Meet the award-winning wine producer who grew up in Saltburn

Jacob Leadley’s careers adviser look away now.

Jacob Leadley hard at work in Hampshire. (Picture credit: Cath Lowe Photography).

“It would be nice to think that career advice has moved on since I left school, but winemaking definitely wasn’t on the radar of my careers teacher,” he says. It has taken several years and a few diversions along the route, but now Jacob, who grew up in Saltburn-by-the-Sea in North Yorkshire, is chief executive and winemaker of his own English wine company, Black Chalk.

In addition he has attracted £1.5m investment which has enabled him to acquire 12 hectares of established vineyard on some of the best chalkland in Hampshire and build his own winery.

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Launched in 2018, with just two wines, Black Chalk wine has collected several national and international accolades and medals. The Classic, a white Sparkling wine from Hampshire, won Silver medals at the International Wine Challenge for the 2015 and 2016 vintages, while Wild Rose 2016 won a gold in the 2019 Champagne and Sparkling Wine Competition as well as a Silver in the 2019 Sommelier Wine Awards.

Jacob Leadley sampling the fruits of his labour. (Picture credit: Cath Lowe Photography).

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“I suppose it was during our travels in South America when I started to get interested in wine, but I didn’t know anyone in the industry. When we returned to England I rang Plumpton College, near Brighton, to find out more about possible courses. This is the best place in the UK to learn about establishing vineyards and wine production.

“I spoke to the head of wine, Chris Foss, and he did his best to put me off. In fact he told me to go away and do some Wine and Spirit Education courses first, so I did.

“After getting some WSET courses under my belt, I went back to Plumpton and signed up for a two-year full-time course.

“This was a really difficult time to give up my job. We were expecting our first child and the budget was tight, but we got through it and at the end I started job-hunting. That was when another dilemma came up. Someone from my previous finance company rang and offered me a job which would have solved all our money problems, but I didn’t take it. Instead I carried on job-hunting within the wine world and landed a job at Hattingley Vineyard in Hampshire.”

He ended up staying in the wine trade. “I got the chance to travel to New Zealand to work a harvest, and met several people who have remained friends and colleagues. I also worked in Champagne and that, too, has opened many doors as well as improving my rather poor French language skills. That is the best part of being in the wine business, the contacts you make stay with you.

“I have always wanted to create my own wine and having worked in Hampshire for so long I really want to make wines that typify Hampshire’s chalklands.”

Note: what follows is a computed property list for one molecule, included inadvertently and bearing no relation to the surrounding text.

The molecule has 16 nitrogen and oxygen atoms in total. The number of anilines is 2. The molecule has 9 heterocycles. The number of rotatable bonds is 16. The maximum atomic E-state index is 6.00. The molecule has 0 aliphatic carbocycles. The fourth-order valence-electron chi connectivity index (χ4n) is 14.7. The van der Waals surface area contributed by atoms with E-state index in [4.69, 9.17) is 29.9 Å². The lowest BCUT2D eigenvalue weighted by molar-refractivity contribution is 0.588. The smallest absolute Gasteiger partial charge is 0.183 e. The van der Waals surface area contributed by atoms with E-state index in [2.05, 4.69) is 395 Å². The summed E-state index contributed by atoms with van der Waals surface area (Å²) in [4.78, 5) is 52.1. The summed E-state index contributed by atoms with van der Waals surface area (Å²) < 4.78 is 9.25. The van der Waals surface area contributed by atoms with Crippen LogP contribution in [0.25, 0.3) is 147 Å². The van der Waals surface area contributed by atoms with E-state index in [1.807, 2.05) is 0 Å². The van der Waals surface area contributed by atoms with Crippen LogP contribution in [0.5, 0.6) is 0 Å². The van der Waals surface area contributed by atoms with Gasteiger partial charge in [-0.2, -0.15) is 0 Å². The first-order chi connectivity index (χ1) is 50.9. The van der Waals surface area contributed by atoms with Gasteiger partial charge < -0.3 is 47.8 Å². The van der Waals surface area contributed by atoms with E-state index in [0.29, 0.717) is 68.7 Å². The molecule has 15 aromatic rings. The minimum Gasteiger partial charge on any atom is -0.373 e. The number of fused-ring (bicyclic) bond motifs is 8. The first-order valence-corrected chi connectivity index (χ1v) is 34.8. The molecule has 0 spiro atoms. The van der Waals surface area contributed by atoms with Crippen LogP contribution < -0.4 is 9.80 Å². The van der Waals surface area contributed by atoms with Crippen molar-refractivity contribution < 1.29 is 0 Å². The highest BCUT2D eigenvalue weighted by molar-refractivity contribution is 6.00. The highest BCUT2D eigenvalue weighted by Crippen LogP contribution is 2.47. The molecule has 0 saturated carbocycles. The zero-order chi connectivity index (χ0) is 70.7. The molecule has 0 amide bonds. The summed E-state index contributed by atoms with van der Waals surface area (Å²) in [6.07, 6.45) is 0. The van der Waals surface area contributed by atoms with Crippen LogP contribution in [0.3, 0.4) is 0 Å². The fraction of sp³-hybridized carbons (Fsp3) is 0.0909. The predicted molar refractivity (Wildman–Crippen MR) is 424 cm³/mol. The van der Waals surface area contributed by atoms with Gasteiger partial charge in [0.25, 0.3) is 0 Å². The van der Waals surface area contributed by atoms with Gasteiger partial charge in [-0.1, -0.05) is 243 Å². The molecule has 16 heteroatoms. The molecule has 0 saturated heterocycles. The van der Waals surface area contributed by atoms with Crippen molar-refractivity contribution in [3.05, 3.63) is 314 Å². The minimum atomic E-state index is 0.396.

Jacob’s wines are blends of the classic French grapes, Pinot Noir, Pinot Meunier and Chardonnay. “I believe that Pinot Meunier is ideally suited to chalk-based soils and so I use a high proportion of it in the blend.”

The sparkling winemaking process uses some oak for a proportion of the time and extended lees contact to build complexity and flavour.

Then comes the second fermentation process to create a sparkling wine. Black Chalk Classic 2016 is left on its bottle lees for at least two years and achieves honeysuckle aromas with a textured palate of white peach and lemon, toasted hazelnuts and a clean-as-a-whistle definition. Wild Rose 2016 is pale in colour, with a definite wild strawberry note, a creamy palate with defined freshness and harmony. I have tasted both wines on several occasions and have been seriously impressed by them.

The recent investment, which has come from private individuals and from an European Union fund which was signed off just before the UK left, marks the start of a new phase for Black Chalk. Until now the wines have been made using bought-in grapes. Now Jacob has 12 hectares of vines, which were planted by an estate called Cottonworth. What makes these vines so interesting is that there is a wide mix of Pinot Noir clones which will add diversity into the mix.

The new winery is already well under way and will be finished in the next couple of months. “Meanwhile I am spending a small fortune on winemaking equipment,” said Jacob.

Obviously not one to cut corners, he has a Coquard press on order. This is a specialist machine for pressing grapes which is the same as those used in the very best Champagne houses. “This type of press makes a massive improvement to the final quality of the wine,” he added.

Built in France, it is almost ready to be shipped to Black Chalk. “I have also ordered a 2,000-litre wooden vat, known as a foudre (cost around £10,000), as well as some burgundy barrels, all of which will add nuances of flavour to the wine. We might need to season the foudre with a still Chardonnay wine for the first year of operation.”

Another new acquisition is a clay amphora which is the latest fashion in winemaking. These clay pots are used for a natural style of winemaking and also add dimensions to the final flavours.

As chief executive and winemaker, Jacob will be in charge of the whole business, but he has help too. Zoë Driver, who used to work at Hattingley Valley, has now been appointed assistant winemaker.

He is currently looking for a vineyard manager, so if there are any careers masters reading this, consider passing on the idea of a career in wine, vineyard management and winemaking to your students. I am sure Jacob would be happy to receive some applications from Yorkshire.

So far, no-one in Yorkshire is stocking Black Chalk wines but you can buy direct from the company’s website, www.blackchalkwine.co.uk

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